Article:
Some of the large projects undertaken by India and Russia underscore their growing importance for both the countries to offer immense opportunities for cooperation. While widening of energy cooperation between India and Russia takes into account India’s interest in Russian energy assets, including natural gas, as well as in implementation of prospective joint projects in the field of renewable energy sources, the civil nuclear cooperation between India and Russia is an important component of strategic partnership contributing to India’s energy-security and its commitments under the Paris Agreement on Climate Change.
India and Russia have a longstanding partnership when it comes to large projects. Soviet oil and gas experts had helped ONGC strike Bombay High in the Arabian Sea in the 1960 and Soviet technology boosted India’s refining sector in 1960s and 1970s. More recently, some of the large projects that have emerged as the shining example of India and Russia’s commitment to a mutually beneficial cooperation include:
Sakhalin-1 oil and gas project in Russia started oil and gas flow at it first oilfield Chayvo in 2005 in the presence of the then Indian Petroleum Minister Mani Shankar Aiyar and Russian Energy Minister Viktor Khristenko. Describing this as an important development in the annals of long lasting friendly relationship between India and Russia, Aiyar said that his visit to the remote far east areas of Russia was also significant as India had its largest investment overseas in this project. This marked an important achievement towards securing India’s energy security as production from the field was expected to last for over 30 years.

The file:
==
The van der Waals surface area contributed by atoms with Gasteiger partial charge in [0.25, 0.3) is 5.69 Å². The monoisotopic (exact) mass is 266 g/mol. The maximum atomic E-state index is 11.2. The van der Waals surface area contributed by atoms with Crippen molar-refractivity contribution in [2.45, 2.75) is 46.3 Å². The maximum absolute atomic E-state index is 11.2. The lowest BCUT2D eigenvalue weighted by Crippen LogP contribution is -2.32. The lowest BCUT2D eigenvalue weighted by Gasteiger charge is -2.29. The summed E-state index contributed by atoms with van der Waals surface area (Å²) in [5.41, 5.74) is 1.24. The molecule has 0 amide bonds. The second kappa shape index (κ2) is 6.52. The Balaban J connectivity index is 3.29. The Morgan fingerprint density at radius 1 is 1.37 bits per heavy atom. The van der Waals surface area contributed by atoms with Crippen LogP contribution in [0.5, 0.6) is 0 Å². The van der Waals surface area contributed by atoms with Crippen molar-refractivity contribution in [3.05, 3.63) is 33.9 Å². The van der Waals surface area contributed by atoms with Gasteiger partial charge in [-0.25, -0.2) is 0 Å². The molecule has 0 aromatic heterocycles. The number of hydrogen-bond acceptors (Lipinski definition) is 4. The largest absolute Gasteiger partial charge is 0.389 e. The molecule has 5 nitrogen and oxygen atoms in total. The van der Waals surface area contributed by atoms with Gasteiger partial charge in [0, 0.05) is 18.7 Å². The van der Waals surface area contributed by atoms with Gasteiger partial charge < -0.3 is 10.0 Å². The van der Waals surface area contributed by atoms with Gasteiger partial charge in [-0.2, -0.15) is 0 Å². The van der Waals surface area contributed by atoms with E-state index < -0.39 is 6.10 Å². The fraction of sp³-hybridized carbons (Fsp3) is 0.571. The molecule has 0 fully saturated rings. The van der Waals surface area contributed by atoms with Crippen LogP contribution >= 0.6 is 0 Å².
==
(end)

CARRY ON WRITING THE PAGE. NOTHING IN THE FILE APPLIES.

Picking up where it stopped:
A year later, India brought home the first consignment of crude oil from Sakhalin-1 oil field in Russia, in which ONGC Videsh Ltd bought a 20 per cent stake in 2001. It not only marked the arrival of crude oil from equity oil investment but also opened up a new source/route for crude oil. Today, Indian PSUs have jointly invested USD 15 billion in picking up stakes in Russian oil and gas projects like Sakhalin-1. ONGC Videsh Ltd also bought Imperial Energy a few years later and has recently invested in Vankorneft and TasYuryah along with Indian Oil Corp (IOC), Oil India Ltd and Bharat Petro Resources Ltd (BPRL). In return, Russian firm Rosneft bought a majority stake in Essar Oil for USD 12.9 billion.